Unfortunately, the program’s main screen area remains completely devoid of any music until all of it has been scanned and added. It means that it will be many hours before you can begin to play anything with AIMP, if you have a large music collection like mine. In this, AIMP is not unusual, but the gold-standard approach would be Foobar2000’s, where music is displayed on the main screen (and is thus playable) as it’s collected, rather than having to wait until all music is collected before any of it is playable. On the other hand, the good news is that AIMP does its music collection as fast as Foobar2000 (around 6 hours to collect my entire music library over a wireless network connection, which is significantly faster than the likes of Strawberry or Dopamine can manage).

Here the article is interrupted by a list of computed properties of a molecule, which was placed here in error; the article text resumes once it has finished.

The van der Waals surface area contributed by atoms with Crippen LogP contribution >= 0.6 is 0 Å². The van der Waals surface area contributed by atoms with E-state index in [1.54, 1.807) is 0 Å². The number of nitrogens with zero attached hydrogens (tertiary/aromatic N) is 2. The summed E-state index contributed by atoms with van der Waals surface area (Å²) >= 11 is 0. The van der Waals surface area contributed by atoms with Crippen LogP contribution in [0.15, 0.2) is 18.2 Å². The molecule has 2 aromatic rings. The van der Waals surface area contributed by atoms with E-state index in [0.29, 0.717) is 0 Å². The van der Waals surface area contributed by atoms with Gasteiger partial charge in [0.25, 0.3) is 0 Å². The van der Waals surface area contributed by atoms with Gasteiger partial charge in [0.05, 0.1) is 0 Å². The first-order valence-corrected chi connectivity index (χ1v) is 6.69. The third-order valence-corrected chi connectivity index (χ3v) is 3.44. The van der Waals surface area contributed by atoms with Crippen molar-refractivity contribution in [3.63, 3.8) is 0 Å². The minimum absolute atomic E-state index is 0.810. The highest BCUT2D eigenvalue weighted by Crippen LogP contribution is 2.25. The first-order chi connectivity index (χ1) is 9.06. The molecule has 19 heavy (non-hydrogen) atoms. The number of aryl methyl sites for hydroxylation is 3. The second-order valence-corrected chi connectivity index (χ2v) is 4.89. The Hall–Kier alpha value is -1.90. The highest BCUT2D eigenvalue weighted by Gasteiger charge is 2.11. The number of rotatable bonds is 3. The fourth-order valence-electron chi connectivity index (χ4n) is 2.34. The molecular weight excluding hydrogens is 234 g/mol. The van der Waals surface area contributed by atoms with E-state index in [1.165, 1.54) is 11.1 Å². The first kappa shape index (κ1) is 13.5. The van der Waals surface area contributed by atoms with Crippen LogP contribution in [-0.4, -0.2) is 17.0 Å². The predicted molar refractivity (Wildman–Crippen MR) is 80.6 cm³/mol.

Once the music collection process is complete, the main program display changes to this:
There is a lot wrong about this display! For a start, as it tells you on the top-left, there is ‘no grouping’ applied to this long list of individual tracks. That’s not difficult to change, of course: click the drop-down arrow next to those words and you can select to group by ‘Artist – Album’, for example:
This, at last, gives us a browse-able list of composers to work with -though the main panel still displays every track by every composer. That only changes when you click one of the composers in the left-hand pane: